By  on June 19, 2007

GENEVA — Global textile exports accounted for the largest number of final antidumping measures imposed from last July 1 through Dec. 31, a World Trade Organization report said.

Textiles was the focus of 14 of the 66 final measures, followed by plastics with 13, the report said. India imposed seven of the textile measures; South Korea, three; China, two; and Taiwan and Peru, one each, the WTO said.

China, the top exporter of textiles, was the target of about one-third of the cases, which included products such as yarns and silk fabrics. Under global standards, dumping occurs when an exporter sells goods abroad at a lower price than in the country of origin, or at below cost.

Reflecting intensified global competition since quotas were lifted in 2005, India, which also is a major producer and exporter of textiles, slapped duties ranging from 42 percent to 77 percent in December on 9.8 million yards of silk fabric. India also imposed duties of 83 percent on imports of two types of Chinese yarn and mandated antidumping duties on imports of nylon filament yarn from Indonesia and South Korea.

Twenty-three final antidumping measures on textiles were reported to the WTO Secretariat by member countries last year, compared with 13 in 2005.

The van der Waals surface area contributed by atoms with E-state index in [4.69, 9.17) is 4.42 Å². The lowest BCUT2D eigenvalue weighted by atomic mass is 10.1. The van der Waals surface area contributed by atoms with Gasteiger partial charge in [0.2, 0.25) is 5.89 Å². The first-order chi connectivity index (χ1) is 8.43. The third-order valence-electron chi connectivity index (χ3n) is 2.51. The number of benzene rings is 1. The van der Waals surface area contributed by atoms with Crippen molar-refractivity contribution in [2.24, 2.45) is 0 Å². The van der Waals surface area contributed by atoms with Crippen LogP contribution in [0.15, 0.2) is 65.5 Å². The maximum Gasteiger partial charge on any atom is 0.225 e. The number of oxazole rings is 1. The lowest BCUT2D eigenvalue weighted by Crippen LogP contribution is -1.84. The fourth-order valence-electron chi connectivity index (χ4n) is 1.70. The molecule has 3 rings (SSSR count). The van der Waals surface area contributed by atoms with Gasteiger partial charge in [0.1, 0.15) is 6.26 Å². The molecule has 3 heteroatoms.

During the second half of the year, Chinese products also were the most targeted for the launch of antidumping investigations, accounting for 36 of the 103 new cases opened. The chemicals sector, with 25 new initiations, was the most targeted worldwide, followed by pulp and paper products, with 16 initiations, and base metals with 16.

The European Union launched the largest number of new cases, 17, followed by India, 12, Argentina, 10, Brazil, nine, Malaysia, eight, and China, seven.

The WTO said that 11 new antidumping investigations were started on textile products last year, compared with 27 in 2005.

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